Research Centre


IIAS Study Group on Trust and Public Attitudes

In Public Administration scholarship, we have seen an increase in studies using public opinion and survey data to analyse citizen trust and public attitudes to the public sector, public services, public officials and government. At the same time, the number of datasets is increasing. Yet, this research is far less integrated than is the case for other opinion research, e.g. on regional integration, welfare states or migration. Furthermore, public administration scholars generally have to rely on secondary datasets.

The IIAS Study Group on Trust and Public Attitudes aims to be an intellectual platform and meeting place for debate among public administration and management researchers analysing public attitudes. The Study group will not only invest in analysis, but will also stimulate the exchange of ideas with relevant government organisations.

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NIG Colloquium on Trust and Public Administration

The balance between trust and distrust is shifting - yet again. The move towards public sector reforms inspired by the New Public Management (NPM) from the 1980s on introduced a series of innovations that might be argued to be based on mutual distrust between public sector actors (Van de Walle, 2010). NPM-style reforms created a situation where trust was regarded as naïve, highlighting its dysfunctional aspects. More recently, trust has been rediscovered as a functional phenomenon facilitating interactions, reducing transaction costs, and creating innovation. At the same time, public distrust towards government and public administration has remained solidly on the agenda.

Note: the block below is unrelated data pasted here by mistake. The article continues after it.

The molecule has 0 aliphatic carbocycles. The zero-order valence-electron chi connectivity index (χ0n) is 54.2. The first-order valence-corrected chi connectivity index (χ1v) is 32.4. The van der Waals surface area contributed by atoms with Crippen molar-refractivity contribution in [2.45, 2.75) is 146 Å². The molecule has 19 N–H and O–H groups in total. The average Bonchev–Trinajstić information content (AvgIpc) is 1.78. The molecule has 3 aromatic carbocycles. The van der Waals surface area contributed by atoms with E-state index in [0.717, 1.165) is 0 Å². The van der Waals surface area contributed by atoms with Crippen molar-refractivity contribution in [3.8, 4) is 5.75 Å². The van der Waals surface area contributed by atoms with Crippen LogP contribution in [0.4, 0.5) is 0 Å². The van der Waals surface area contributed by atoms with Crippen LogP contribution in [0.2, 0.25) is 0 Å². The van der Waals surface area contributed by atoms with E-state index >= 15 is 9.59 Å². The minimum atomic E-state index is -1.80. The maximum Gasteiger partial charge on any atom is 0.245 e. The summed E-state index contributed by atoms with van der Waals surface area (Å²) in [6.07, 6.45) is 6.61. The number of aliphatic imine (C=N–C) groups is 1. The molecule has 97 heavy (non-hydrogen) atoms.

The NIG Colloquium on trust in Public Administration aims to bring together scholars based on three trust research clusters in Public Administration. It aims to integrate research efforts currently undertaken as part of several large research projects, and to broaden the scope of these projects to all interested researchers in Belgium and the Netherlands. It will strengthen the coherence of Dutch and Belgian trust research as well as its international impact.

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